• Do You Want To Be Right Or Do You Want to Settle I see it all the time.  The fight rages on for the fight’s sake.  Each party sure that they are right.  Each party insistent that they must win.  The lawyers pile on, adding fuel to the fire.  Worse yet, some times this happens when the major issues are resolved and the battle continues because of minor issues or non-issues. In these cases, sometimes the parties don’t even know that they are as close to settlement as they are. Often, they don’t... More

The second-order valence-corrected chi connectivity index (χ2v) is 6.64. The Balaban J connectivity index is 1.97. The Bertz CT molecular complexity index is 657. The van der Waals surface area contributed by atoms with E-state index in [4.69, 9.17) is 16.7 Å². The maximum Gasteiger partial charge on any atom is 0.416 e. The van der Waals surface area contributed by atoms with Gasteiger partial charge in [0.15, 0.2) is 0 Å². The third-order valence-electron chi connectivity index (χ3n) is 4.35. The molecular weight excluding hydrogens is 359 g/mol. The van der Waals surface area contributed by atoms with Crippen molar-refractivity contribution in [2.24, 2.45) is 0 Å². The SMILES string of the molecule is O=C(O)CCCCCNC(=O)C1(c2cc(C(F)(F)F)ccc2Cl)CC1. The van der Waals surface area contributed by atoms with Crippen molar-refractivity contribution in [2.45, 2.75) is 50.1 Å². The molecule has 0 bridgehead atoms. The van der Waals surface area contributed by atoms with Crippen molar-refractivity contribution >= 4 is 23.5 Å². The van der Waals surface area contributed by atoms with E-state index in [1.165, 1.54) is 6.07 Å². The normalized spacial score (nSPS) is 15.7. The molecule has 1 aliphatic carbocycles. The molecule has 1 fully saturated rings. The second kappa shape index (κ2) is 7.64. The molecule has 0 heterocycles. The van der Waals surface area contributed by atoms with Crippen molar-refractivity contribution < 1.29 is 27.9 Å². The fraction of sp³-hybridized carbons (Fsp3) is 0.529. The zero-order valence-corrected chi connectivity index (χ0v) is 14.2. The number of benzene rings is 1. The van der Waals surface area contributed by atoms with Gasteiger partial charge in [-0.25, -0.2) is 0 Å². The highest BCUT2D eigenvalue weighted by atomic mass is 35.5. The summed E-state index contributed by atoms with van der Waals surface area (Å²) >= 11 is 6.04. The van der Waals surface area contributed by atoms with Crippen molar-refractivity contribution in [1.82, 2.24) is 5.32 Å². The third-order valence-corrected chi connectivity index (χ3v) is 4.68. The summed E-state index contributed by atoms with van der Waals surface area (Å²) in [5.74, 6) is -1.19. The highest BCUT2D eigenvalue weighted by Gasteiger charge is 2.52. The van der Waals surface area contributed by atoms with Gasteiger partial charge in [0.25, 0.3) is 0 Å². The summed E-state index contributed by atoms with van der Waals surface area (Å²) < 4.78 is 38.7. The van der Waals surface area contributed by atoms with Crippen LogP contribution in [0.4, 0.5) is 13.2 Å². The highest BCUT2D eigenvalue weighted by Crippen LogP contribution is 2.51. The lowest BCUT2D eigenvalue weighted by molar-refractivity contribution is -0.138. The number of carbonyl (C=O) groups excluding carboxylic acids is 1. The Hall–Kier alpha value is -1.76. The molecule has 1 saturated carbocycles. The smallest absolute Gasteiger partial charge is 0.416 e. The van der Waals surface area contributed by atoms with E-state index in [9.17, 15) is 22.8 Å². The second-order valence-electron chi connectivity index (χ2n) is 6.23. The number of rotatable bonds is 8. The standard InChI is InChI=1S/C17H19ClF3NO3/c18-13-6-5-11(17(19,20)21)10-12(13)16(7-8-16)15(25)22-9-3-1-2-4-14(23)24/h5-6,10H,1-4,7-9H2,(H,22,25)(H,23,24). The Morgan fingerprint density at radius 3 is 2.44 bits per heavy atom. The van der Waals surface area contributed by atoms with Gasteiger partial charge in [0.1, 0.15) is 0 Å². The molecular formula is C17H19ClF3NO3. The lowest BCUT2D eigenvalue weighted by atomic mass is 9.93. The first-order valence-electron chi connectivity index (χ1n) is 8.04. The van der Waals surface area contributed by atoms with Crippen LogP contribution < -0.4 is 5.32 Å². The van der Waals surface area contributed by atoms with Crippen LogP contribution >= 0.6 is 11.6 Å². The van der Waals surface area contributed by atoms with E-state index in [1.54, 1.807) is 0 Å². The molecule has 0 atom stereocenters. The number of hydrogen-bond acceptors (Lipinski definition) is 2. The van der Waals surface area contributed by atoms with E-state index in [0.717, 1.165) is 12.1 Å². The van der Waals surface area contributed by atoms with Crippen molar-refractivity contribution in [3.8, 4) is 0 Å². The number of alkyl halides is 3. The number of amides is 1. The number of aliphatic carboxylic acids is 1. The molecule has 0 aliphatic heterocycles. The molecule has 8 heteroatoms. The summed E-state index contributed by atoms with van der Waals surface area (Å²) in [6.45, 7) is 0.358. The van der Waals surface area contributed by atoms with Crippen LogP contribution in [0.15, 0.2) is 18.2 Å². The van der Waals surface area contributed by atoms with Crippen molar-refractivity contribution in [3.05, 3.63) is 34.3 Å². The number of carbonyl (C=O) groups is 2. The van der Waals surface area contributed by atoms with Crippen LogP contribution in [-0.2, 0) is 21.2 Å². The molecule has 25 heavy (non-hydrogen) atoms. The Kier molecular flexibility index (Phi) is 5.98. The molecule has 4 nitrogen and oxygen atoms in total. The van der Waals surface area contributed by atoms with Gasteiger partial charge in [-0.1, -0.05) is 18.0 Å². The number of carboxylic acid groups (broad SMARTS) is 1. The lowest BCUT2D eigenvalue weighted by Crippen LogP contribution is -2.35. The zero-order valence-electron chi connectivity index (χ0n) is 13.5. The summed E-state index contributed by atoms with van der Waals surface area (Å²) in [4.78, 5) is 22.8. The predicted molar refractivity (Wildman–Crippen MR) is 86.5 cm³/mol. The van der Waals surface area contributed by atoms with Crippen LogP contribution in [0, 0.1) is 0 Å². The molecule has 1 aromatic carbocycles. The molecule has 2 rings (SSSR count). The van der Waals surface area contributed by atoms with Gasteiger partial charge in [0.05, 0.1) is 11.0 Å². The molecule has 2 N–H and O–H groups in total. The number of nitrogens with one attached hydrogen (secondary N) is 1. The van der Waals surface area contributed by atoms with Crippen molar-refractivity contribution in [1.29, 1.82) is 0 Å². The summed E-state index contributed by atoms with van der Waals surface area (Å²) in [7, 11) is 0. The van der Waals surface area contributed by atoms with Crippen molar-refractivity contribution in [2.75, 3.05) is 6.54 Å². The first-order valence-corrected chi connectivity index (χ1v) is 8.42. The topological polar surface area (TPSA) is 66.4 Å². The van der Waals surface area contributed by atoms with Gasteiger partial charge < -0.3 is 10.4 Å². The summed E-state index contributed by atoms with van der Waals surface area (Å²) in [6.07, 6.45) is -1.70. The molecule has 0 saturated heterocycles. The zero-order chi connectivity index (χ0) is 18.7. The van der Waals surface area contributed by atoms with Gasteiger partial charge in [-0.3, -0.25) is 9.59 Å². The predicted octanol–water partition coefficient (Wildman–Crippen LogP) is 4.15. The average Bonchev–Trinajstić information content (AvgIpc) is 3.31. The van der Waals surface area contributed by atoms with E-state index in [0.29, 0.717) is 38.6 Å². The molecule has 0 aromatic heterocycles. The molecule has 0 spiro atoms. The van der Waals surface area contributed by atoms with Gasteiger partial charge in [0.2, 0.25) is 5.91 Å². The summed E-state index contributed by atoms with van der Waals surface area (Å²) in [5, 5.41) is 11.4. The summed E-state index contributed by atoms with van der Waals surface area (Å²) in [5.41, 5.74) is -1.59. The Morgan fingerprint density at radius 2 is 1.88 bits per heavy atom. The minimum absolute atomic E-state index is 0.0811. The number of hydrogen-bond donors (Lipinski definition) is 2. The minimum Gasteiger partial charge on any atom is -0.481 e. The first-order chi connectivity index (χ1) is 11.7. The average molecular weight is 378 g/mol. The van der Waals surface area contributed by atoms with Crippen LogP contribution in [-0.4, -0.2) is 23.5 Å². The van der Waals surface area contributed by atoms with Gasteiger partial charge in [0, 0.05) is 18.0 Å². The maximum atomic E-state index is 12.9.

• New Decision Provides Clarity on Impact of Retirement on Pre-Amendment Agreement As we have previously noted on this blog, some of the biggest changes in the 2014 alimony reform amendments came in connection with the issue of retirement.  In fact, the amendment to the alimony statute now has three different standards, one for early retirement, one for retirement at the attainment of full retirement age (i.e. age upon which you can receive full Social Security benefits – 67 for most people) for new matters and a third for retirement at full... More